UC to Survey Student Body on Mental Health and Inclusion

Mental Health Survey
Kanishk Mittal ‘20 (right) speaks regarding the proposed Survey on the State of Mental Health, Inclusion, and Belong of the Undergraduate Population at a Undergraduate Council meeting Monday night. Mittal, along with Rushi Patel ‘21 (center), and Arnav Agrawal ‘20 (right) co-sponsored the measure.

UPDATED: February 11, 2018 at 12:47 a.m.

The Undergraduate Council will conduct a survey to gather student input on current mental health resources and inclusion on campus in order to help the UC better allocate its resources.

The survey, which passed the Council on a 29-3-1 vote on Monday, asks students about their mental health experiences on campus and whether they feel informed of the resources available to them.

Student Life Committee Chair Arnav Agrawal ’20, who co-sponsored the resolution to conduct the survey, said the survey will serve as a “temperature check” of the student body on issues of mental health.

“We would like to use this as a metaphorical tape measure to calculate our distance from that ever-elusive destination of perfect inclusion at Harvard,” Agrawal said.

In addition, Agrawal said he hopes the survey will help destigmatize mental health and promote dialogue between students and their UC representatives.

“I think that this will help foster communication and conversation between the UC and the general student body, foster conversations in dining halls, and start normalizing mental health,” Agrawal said.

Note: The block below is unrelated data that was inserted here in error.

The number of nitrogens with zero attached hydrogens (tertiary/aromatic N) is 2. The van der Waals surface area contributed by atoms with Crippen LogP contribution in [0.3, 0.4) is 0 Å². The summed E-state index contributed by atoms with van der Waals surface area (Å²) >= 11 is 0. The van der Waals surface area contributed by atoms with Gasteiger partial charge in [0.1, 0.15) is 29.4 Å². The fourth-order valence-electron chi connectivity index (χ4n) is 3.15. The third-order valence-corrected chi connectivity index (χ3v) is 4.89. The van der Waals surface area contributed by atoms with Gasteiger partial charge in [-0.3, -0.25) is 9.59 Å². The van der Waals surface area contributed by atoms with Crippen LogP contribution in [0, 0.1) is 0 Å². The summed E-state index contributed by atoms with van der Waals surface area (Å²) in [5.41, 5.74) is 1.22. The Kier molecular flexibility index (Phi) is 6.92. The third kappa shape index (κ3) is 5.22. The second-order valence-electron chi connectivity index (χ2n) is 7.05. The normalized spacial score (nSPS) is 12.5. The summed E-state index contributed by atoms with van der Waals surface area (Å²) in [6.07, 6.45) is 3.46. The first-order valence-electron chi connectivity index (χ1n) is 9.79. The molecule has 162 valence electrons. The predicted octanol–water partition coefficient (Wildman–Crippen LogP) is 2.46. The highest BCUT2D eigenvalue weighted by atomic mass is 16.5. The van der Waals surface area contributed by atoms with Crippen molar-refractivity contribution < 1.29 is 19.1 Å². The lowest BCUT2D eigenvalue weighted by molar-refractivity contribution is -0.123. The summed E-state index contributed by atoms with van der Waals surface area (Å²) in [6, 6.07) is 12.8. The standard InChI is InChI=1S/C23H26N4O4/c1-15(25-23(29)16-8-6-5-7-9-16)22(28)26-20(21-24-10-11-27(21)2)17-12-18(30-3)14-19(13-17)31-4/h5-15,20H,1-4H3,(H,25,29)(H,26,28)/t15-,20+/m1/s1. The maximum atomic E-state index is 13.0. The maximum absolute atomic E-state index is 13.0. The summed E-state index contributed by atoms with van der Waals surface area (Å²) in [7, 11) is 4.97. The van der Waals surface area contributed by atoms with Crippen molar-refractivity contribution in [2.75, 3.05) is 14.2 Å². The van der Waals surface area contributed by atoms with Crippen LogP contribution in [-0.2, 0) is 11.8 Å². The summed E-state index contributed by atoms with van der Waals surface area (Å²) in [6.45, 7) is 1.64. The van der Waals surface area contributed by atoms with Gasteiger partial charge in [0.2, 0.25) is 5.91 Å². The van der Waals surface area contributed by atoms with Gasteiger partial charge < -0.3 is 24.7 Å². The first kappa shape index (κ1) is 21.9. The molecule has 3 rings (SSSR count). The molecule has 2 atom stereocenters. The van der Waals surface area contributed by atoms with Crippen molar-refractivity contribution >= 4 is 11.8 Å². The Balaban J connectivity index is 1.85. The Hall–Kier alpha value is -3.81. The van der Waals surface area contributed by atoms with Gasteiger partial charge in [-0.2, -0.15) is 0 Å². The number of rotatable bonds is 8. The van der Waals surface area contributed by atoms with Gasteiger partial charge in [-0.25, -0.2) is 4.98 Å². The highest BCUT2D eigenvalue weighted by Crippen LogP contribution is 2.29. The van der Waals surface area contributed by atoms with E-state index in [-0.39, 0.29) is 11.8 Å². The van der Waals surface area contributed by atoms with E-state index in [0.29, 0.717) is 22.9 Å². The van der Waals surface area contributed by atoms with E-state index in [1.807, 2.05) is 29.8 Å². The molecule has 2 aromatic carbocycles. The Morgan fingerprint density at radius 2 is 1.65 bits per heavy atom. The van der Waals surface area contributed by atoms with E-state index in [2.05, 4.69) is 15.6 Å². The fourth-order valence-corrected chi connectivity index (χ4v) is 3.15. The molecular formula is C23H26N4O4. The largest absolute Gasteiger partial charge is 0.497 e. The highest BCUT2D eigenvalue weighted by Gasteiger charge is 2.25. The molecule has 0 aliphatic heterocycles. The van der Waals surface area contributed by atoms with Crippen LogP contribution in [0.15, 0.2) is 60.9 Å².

Multiple representatives were reluctant to vote to approve the survey without additional questions focusing on sexual violence.

“I view [sexual violence] and mental health as inseparable,” Lowell House Representative Michael Scherr ’20 said. “I haven’t heard enough in terms of how this was geared towards gender inclusivity and to represent all Harvard students.”

In response to the concerns, Lowell House Representative Julia Huesa ’20 proposed an amendment adding two questions to the survey. Huesa had earlier brought up the issue and said she was troubled the survey left out questions surrounding sexual violence, which she said she viewed as a fundamental component of the questionnaire.

The first question will ask respondents whether they have “experienced sexual violence” during their time at Harvard. The second asks about respondents’ experiences with institutional bodies on campus relating to sexual assault and harassment.

Agrawal agreed to accept the amendment, but said the mental health advisors that he and other survey leaders consulted with expressed their desire to save questions about sexual assault for a separate survey.

Quincy House Representative Sarah Fellman ’18 said that she also worried that the response rate would not be high enough to accurately represent the student body’s opinions.

“I think it’s something we have to work really hard on to try to figure out what we’re going to do to actually get people to take this survey,” Fellman said.

Fellman pointed to the 53 percent response rate on the 2015 Sexual Assault Climate Survey despite numerous entreaties to complete the survey by influential figures including Conan O’Brien and University President Drew G. Faust.

UC President Catherine L. Zhang ’19 announced at the meeting that over 50 professors, including former University President Lawrence H. Summers, have agreed to host a dinner as part of Harvard Conversations, a new Council initiative modeled off the popular Classroom to Table program. The UC agreed to partly fund the program at last week’s general meeting.

Student Relations Committee Chair Nicholas Whittaker ‘19 also said at the meeting that the committee will co-host town halls once each semester in conjunction with the newly-established UC caucuses. The town halls will focus on addressing the concerns of the communities each caucus represents, Whittaker said.

—Staff writer Jonah S. Berger can be reached at Follow him on Twitter @jonahberger98.


Recommended Articles